• Isoforms of synaptotagmin may regulate the choice between fast and slow modes of vesicle cycling (14, 15).
  • Animal with mutations in synaptobrevin display impaired fast-track vesicle cycling (16).

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Corresponding authors. E-mail, thierry{at}tgalli.net (T.G.) or vhaucke{at}chemie.fu-berlin.de (V.H.)


   References  

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  2. A. M. Aravanis, J. L. Pyle, R. W. Tsien, Single synaptic vesicles fusing transiently and successively without loss of identity. Nature 423, 643–647 (2003).[CrossRef][Medline]
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  6. G. Di Paolo, H. S. Moskowitz, K. Gipson, M. R. Wenk, S. Voronov, M. Obayashi, R. Flavell, R. M. Fitzsimonds, T. A. Ryan, P. De Camilli, Impaired PtdIns(4,5)P2 synthesis in nerve terminals produces defects in synaptic vesicle trafficking. Nature 431, 415–422 (2004).[CrossRef][Medline]
  7. J. Bai, W. C. Tucker, E. R. Chapman, PIP2 increases the speed of response of synaptotagmin and steers its membrane-penetration activity toward the plasma membrane. Nat. Struct. Mol. Biol. 11, 36–44 (2004).[CrossRef][Medline]
  8. A. Guichet, T. Wucherpfennig, V. Dudu, S. Etter, M. Wilsch-Brauniger, A. Hellwig, M. Gonzalez-Gaitan, W. B. Huttner, A. A. Schmidt, Essential role of endophilin A in synaptic vesicle budding at the Drosophila neuromuscular junction. EMBO J. 21, 1661–1672 (2002).[Abstract/Free Full Text]
  9. P. Verstreken, O. Kjaerulff, T. E. Lloyd, R. Atkinson, Y. Zhou, I. A. Meinertzhagen, H. J. Bellen, Endophilin mutations block clathrin-mediated endocytosis but not neurotransmitter release. Cell 109, 101–112 (2002).[Medline]
  10. B. J. Peter, H. M. Kent, I. G. Mills, Y. Vallis, P. J. Butler, P. R. Evans, H. T. McMahon, BAR domains as sensors of membrane curvature: the amphiphysin BAR structure. Science 303, 495–499 (2004).[CrossRef][Medline]
  11. L. M. Traub, Sorting it out: AP-2 and alternate clathrin adaptors in endocytic cargo selection. J. Cell Biol. 163, 203–208 (2003).[Abstract/Free Full Text]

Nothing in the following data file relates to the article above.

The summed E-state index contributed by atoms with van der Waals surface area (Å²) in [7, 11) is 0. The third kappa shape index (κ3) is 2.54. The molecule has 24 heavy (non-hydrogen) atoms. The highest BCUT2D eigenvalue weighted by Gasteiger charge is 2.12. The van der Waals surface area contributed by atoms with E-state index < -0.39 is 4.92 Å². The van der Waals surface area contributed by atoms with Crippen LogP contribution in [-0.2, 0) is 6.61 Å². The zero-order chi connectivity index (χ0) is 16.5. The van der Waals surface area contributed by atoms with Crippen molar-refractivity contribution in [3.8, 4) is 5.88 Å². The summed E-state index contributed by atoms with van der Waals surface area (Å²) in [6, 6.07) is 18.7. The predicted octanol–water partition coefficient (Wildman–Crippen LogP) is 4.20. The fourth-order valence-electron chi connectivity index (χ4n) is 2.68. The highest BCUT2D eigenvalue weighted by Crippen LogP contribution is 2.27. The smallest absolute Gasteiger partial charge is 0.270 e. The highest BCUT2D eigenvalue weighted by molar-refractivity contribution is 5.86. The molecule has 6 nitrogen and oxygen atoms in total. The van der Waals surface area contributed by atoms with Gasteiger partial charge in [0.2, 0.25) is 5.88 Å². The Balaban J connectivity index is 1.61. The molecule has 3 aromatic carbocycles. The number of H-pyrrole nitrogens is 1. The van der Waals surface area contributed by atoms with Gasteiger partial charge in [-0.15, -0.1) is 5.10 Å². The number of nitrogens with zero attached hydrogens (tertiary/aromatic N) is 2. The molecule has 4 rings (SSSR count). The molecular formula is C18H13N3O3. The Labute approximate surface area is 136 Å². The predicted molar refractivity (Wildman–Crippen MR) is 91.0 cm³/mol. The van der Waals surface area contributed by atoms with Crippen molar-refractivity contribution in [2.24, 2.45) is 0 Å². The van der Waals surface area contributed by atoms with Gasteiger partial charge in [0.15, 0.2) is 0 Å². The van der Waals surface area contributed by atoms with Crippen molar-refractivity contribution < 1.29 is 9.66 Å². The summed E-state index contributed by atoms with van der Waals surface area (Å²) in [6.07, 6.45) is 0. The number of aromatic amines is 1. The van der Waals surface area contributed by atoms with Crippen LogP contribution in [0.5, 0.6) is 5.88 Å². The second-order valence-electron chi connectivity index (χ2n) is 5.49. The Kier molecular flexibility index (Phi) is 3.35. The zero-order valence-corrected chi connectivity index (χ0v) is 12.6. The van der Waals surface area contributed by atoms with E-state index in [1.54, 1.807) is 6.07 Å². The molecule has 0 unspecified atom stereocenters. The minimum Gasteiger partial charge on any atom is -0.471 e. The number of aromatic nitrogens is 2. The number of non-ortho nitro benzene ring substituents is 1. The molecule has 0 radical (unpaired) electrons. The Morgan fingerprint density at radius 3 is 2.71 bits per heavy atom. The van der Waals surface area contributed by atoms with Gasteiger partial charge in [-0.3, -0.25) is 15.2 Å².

12. M. G. Ford, I. G. Mills, B. J. Peter, Y. Vallis, G. J. Praefcke, P. R. Evans, H. T. McMahon, Curvature of clathrin-coated pits driven by epsin. Nature 419, 361–366 (2002).[CrossRef][Medline]
  13. B. M. Collins, A. J. McCoy, H. M. Kent, P. R. Evans, D. J. Owen, Molecular architecture and functional model of the endocytic AP2 complex. Cell 109, 523–535 (2002).[Medline]
  14. C. T. Wang, J. C. Lu, J. Bai, P. Y. Chang, T. F. Martin, E. R. Chapman, M. B. Jackson, Different domains of synaptotagmin control the choice between kiss-and-run and full fusion. Nature 424, 943–947 (2003).[CrossRef][Medline]
  15. T. Virmani, W. Han, X. Liu, T. C. Sudhof, E. T. Kavalali, Synaptotagmin 7 splice variants differentially regulate synaptic vesicle recycling. EMBO J. 22, 5347–5357 (2003).[Abstract/Free Full Text]
  16. F. Deak, S. Schoch, X. Liu, T. C. Sudhof, E. T. Kavalali, Synaptobrevin is essential for fast synaptic-vesicle endocytosis. Nat. Cell Biol. 6, 1102–1108 (2004).[CrossRef][Medline]

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Citation: T. Galli, V. Haucke, Review update: Cycling of synaptic vesicles. Sci. STKE 2004, http://stke.sciencemag.org/cgi/content/full/sigtrans;2004/264/re19/DC1 (2004). [PDF]

Citation for the related Review: T. Galli, V. Haucke, Cycling of synaptic vesicles: How far? How fast? Sci. STKE 2004, re19 (2004). [Gloss] [Abstract] [Full Text] [Animations]

Citation for the previous version of this Review: T. Galli, V. Haucke, Cycling of synaptic vesicles: How far? How fast! Sci. STKE 2001 (88), re1 (2001). [Gloss] [Abstract] [Full Text]

© 2004 American Association for the Advancement of Science